Ab-Initio Molecular Dynamics Simulations of Ultrafast Excited Graphite and Amorphous Carbon

Ab-Initio Molecular Dynamics Simulations of Ultrafast Excited Graphite and Amorphous Carbon

Bernd_Bauerhenne_Ab-initio molecular dynamics simulations of ultrafast excited graphite and amorphous carbon_Figure1Bernd_Bauerhenne_Ab-initio molecular dynamics simulations of ultrafast excited graphite and amorphous carbon_Figure1

Figure 1: The results from the MD simulation with the interatomic potential are compared with the experimental results retrieved from attosecond XANES for a femtosecond laser excitation of graphite. (a) The behavior of the electronic temperature is shown. (b) The behavior of the temperature of the SCOPs and the other phonon modes are shown. Figure is taken from Ref. [1], which is published under open access license.

 

Bernd Bauerhenne

Introduction

Femtosecond laser pulses excite the electrons of matter to a high temperature whereas the ions remain mainly unaffected. The generated state with hot electrons and cold ions is far away from thermodynamic equilibrium and exists for several picoseconds. Strong forces act on the ions and many ultrafast phenomena occur. Due to the electron-phonon coupling mechanism, the hot electrons transfer their energy to the lattice and cool down. Within this project, we performed molecular dynamics simulations of femtosecond laser pulse excited graphite, graphene and liquid carbon and compared directly with experiments.

Methods

We performed molecular dynamics (MD) simulations using temperature dependent density functional theory using small simulation cells. We created an electronic temperature dependent interatomic potential from part of these simulations. We performed large scale MD simulations using the new interatomic potential and analyzed the atomic coordinates.

Results

We performed MD simulations of bulk amorphous carbon, thin graphite films and graphene. The supercell for amorphous carbon contains 512 atoms with an atomic density of 2 g/cm2. The cell volume was kept constant. In order to initialize the structure, the atomic coordinates were set to a simple cubic structure and a MD simulation at an ionic temperature of 5000 K was performed using an Andersen thermostat. Within this simulation, the structure melts. Then, the structure was relaxed to obtain finally amorphous carbon. We simulated an excitation by a Gaussian shaped laser pulse of a full width at half maximum (FWHM) of 25 fs that leads to a final absorbed energy density of ~ 2.5 eV per atom. For this, we used electronic temperature dependent density functional theory and the two-temperature model. We used the value 17*1018 Wm-3K-1 for the electron-phonon coupling constant G in order to get the same equilibrium time of 0.3 ps like in the experiment, since there is no literature value of G for amorphous carbon. At first, the electronic temperature increases dramatically up to a maximal value of ~ 37000 K due to the laser excitation. Then the electronic temperature decreases and the ionic temperature increases due to the electron-phonon coupling until both temperatures reach the same equilibrium value of ~ 14000 K. We also analyzed the p electronic states during this processes and found out that they undergo a drastic rearrangement in less than 0.1 ps, consisting in a rise of the density of states across the Fermi level and a decrease 10-15 eV above that level. This agrees very well with the time-resolved x-ray absorption spectroscopy (TRXAS) measurements. In addition, we performed MD simulations of a thin graphite film using a supercell containing 252 atoms and of graphene using a supercell containing 180 atoms. We simulated several increased constant electronic temperatures. We used the obtained atomic forces and cohesive free energies from these MD simulations as reference data for fitting an electronic temperature dependent interatomic potential for laser-excited graphite. This interatomic potential describes accurately the phonon bandstructure, electronic specific heat, interatomic forces and energies for graphene and graphite. Then we performed MD simulations with the interatomic potential of a large graphite supercell containing 16128 atoms. We initialized the atomic coordinates and velocities at room temperature by applying an Andersen thermostat. A laser excitation by a 15 fs FWHM Gaussian shaped pulse was simulated by increasing accordingly the electronic temperature. Graphite exhibits a strong electron-phonon coupling between the electrons and a part of the phonons, the so called strongly coupled optical phonons (SCOPs). We modeled this effect by an individual electron-phonon coupling constant for the SCOPs. The electron-phonon coupling to the other phonon modes is very weak and was therefore neglected. We identified 980 phonon modes as SCOPs in our supercell. Due to the electron-phononn coupling, the electron temperature decreases and the temperature of the SCOPs increases significantly whereas the temperature of the other phonon modes remains almost unaffected. These findings agree very well with the experimental results obtained by attosecond core-level x-ray absorption finestructure spectroscopy (XANES), as it can be seen in Fig 1.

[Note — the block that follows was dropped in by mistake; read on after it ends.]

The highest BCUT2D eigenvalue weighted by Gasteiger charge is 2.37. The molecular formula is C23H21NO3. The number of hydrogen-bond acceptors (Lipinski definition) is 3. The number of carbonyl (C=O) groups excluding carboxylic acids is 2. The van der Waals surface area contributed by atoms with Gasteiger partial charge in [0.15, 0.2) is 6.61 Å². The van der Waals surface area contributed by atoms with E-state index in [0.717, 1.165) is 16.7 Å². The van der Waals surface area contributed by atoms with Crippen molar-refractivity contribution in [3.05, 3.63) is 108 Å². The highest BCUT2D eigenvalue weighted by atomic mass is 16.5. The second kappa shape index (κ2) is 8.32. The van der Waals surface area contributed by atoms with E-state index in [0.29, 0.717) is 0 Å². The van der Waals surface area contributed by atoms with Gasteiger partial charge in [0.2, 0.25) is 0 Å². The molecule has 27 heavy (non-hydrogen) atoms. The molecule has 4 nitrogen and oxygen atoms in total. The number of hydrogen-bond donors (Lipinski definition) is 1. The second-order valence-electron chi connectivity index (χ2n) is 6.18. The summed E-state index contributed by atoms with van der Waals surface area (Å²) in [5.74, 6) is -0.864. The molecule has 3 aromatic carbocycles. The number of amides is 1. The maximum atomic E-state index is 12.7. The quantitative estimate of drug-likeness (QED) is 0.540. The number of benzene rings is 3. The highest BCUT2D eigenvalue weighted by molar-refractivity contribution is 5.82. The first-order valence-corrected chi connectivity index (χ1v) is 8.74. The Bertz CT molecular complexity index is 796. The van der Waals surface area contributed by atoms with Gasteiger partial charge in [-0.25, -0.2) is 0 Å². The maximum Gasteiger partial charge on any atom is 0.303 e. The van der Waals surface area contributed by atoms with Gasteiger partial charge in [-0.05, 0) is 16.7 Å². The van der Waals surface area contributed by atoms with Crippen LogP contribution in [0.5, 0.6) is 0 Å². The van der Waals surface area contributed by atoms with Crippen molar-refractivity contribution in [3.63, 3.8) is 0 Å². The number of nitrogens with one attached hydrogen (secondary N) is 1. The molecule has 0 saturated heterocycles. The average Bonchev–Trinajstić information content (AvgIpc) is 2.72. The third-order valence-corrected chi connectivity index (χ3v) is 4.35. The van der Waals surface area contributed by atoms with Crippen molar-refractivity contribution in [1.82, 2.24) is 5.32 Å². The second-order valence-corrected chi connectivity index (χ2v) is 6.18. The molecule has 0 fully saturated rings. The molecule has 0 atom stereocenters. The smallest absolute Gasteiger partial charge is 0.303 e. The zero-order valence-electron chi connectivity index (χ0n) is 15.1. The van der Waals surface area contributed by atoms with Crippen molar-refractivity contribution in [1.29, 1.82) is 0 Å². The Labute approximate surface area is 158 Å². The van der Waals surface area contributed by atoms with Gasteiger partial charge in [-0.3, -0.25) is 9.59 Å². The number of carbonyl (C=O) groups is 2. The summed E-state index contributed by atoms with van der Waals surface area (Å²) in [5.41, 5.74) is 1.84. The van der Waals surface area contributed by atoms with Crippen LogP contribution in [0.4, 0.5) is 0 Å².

Discussion

We found an excellent agreement with the experimental results which validates our approach to simulate the effects of a femtosecond laser excitation on matter. The ability of creating highly accurate electronic temperature dependent interatomic potentials allows us to perform large scale MD simulations of laser excited matter. We will derive such potentials for further materials.

Last Update

  • Last Update: 2022-08-01 16:26

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